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UK authorities clamp down on illegal crypto ATMs

The Financial Conduct Authority and West Yorkshire Police have disrupted a number of illegal crypto ATMs

The UK’s Financial Conduct Authority (FCA), working alongside West Yorkshire Police’s Digital Intelligence Unit, has raided several properties in Leeds suspected of hosting illegal cryptocurrency automatic teller machines (ATMs).

The joint action, using powers granted by the Money Laundering Regulations 2017, came after a lengthy evidence-gathering exercise.

Like their legitimate counterparts, a familiar feature outside banks for more than 50 years, crypto ATMs are standalone digital units that enable users to buy and sell cryptocurrency assets by paying in cash or using a debit card, which they then deposit in the user’s crypto wallet.

Although there are many thousands of them around the world – the majority in the US – their use in the UK is unsanctioned and, since no crypto ATM operators are registered with the FCA, illegal. The FCA has previously told crypto ATM operators working in the UK that their activities are illegal and ordered their shutdown.

“Unregistered Crypto ATMs operating in the UK are doing so illegally [and] we will continue to identify and disrupt unregistered crypto businesses operating in the UK,” said Mark Steward, executive director of enforcement and market oversight at the FCA.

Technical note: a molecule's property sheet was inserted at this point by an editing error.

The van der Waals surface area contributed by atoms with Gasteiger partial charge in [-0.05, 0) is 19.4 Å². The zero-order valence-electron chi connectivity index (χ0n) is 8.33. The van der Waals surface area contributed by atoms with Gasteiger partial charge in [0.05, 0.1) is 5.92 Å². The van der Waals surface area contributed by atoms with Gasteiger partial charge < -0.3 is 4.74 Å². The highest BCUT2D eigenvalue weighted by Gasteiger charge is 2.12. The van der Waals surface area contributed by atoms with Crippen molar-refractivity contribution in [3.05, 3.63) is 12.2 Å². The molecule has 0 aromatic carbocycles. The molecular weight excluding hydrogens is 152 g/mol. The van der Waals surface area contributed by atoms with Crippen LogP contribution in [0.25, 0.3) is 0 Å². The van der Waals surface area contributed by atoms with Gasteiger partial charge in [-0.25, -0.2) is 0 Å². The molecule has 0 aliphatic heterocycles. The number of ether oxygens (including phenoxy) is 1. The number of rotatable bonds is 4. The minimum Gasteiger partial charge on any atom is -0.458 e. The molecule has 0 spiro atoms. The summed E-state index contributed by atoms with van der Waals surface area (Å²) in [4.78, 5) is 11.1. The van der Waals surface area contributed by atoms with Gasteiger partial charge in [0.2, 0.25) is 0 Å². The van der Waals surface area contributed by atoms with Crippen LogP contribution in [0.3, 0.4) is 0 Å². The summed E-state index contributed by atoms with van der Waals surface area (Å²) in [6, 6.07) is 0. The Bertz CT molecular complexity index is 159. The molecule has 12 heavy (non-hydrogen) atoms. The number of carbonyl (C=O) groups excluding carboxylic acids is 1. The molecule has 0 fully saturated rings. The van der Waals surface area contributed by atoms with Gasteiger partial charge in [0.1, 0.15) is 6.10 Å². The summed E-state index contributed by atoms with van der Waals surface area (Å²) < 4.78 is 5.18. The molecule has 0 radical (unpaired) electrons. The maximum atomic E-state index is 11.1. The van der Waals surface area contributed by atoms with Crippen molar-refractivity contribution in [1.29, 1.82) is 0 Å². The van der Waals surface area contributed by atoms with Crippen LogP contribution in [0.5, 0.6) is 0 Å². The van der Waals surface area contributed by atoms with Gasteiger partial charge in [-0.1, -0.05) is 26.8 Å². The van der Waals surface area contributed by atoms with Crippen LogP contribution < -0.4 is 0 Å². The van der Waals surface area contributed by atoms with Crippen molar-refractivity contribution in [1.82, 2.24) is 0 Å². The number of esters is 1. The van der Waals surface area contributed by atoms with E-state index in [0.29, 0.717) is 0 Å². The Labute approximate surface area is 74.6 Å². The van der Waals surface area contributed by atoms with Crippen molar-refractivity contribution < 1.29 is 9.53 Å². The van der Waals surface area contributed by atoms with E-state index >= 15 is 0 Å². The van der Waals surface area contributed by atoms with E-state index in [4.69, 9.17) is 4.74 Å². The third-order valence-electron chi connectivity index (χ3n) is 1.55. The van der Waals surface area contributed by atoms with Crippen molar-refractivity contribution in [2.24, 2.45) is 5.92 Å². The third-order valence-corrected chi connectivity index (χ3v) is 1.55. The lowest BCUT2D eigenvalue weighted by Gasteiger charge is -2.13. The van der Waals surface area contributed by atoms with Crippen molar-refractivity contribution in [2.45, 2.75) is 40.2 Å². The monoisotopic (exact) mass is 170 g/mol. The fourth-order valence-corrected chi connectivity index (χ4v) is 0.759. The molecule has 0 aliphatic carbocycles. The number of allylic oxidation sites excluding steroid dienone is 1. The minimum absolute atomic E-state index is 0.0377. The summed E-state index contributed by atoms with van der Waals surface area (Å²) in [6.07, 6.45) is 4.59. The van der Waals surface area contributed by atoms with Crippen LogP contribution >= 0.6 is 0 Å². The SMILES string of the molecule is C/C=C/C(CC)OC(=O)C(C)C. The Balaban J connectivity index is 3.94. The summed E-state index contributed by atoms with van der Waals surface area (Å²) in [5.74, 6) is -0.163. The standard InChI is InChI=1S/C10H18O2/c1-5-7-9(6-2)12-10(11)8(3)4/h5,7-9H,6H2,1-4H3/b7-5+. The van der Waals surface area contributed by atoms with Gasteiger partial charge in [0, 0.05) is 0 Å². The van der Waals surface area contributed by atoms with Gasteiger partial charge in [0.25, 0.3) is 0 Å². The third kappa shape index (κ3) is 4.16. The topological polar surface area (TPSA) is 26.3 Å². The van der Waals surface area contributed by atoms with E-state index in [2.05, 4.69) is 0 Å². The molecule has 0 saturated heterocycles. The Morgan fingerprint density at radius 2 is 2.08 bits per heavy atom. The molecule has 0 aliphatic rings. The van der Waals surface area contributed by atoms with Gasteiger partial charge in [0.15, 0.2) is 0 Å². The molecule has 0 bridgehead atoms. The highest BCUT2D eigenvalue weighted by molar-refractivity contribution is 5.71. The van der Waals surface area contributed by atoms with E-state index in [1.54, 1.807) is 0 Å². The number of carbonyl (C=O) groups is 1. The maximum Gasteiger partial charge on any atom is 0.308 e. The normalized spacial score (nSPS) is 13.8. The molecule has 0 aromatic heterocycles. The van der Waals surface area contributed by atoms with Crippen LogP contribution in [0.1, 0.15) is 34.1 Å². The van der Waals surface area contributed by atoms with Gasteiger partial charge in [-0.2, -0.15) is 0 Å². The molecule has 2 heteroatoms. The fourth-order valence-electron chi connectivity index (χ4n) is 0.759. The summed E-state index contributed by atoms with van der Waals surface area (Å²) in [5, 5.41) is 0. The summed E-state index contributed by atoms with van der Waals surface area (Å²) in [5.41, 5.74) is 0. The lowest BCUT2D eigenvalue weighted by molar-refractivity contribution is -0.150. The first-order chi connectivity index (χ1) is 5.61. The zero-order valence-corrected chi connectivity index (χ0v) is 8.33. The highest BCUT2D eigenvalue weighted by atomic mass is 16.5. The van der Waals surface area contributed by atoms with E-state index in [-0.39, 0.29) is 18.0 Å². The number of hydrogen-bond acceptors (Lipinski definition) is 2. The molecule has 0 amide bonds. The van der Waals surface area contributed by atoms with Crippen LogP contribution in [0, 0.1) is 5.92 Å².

“Crypto businesses operating in the UK need to be registered with the FCA for anti-money laundering purposes. However, crypto products themselves are currently unregulated and high risk, and you should be prepared to lose all your money if you invest in them.”

Detective sergeant Lindsey Brants of the Force Cyber Team at West Yorkshire Police added: “Having conducted intelligence gathering work across West Yorkshire, we soon established the locations of several live crypto ATMs.

“Warning letters were issued requesting the operators cease and desist using the machines and that any breach of regulations would result in an investigation under money-laundering regulations. We then shared our findings with the Financial Conduct Authority,” said Brants.

“We are pleased to be able to work in partnership with the FCA in what we believe is a national first here in West Yorkshire.”

The FCA said it was now reviewing evidence gathered during the raids and will consider potential action against the operators of the unsanctioned units. It is also working with other law enforcement agencies around the UK to disrupt and disable any remaining crypto ATMs.

The regulator reiterated that there are no legally operated crypto ATMs in the UK, and that cryptocurrencies and related assets are currently not regulated and as such carry a very high degree of risk.

Additionally, crypto investors who get caught up in a scam such as a rug-pull or similar cannot expect any formal redress.

Meanwhile, the UK Treasury is pressing ahead with plans to launch its own digital currency, which could ultimately lead to a government-backed digital pound that is already being dubbed Britcoin.

Earlier in February, it opened a four-month consultation on the subject, and it is seeking a head of central bank digital currency to manage the project.

The Treasury argues that a digital currency backed by a central bank such as the Bank of England will retain its value, unlike unregulated cryptocurrencies, and replicate the use of cash, while conforming to the highest standards of data protection and privacy.

“A digital pound issued and backed by the Bank of England could be a new way to pay that is trusted, accessible and easy to use. That is why we want to investigate what is possible first, whilst always making sure we protect financial stability,” said chancellor of the exchequer Jeremy Hunt.

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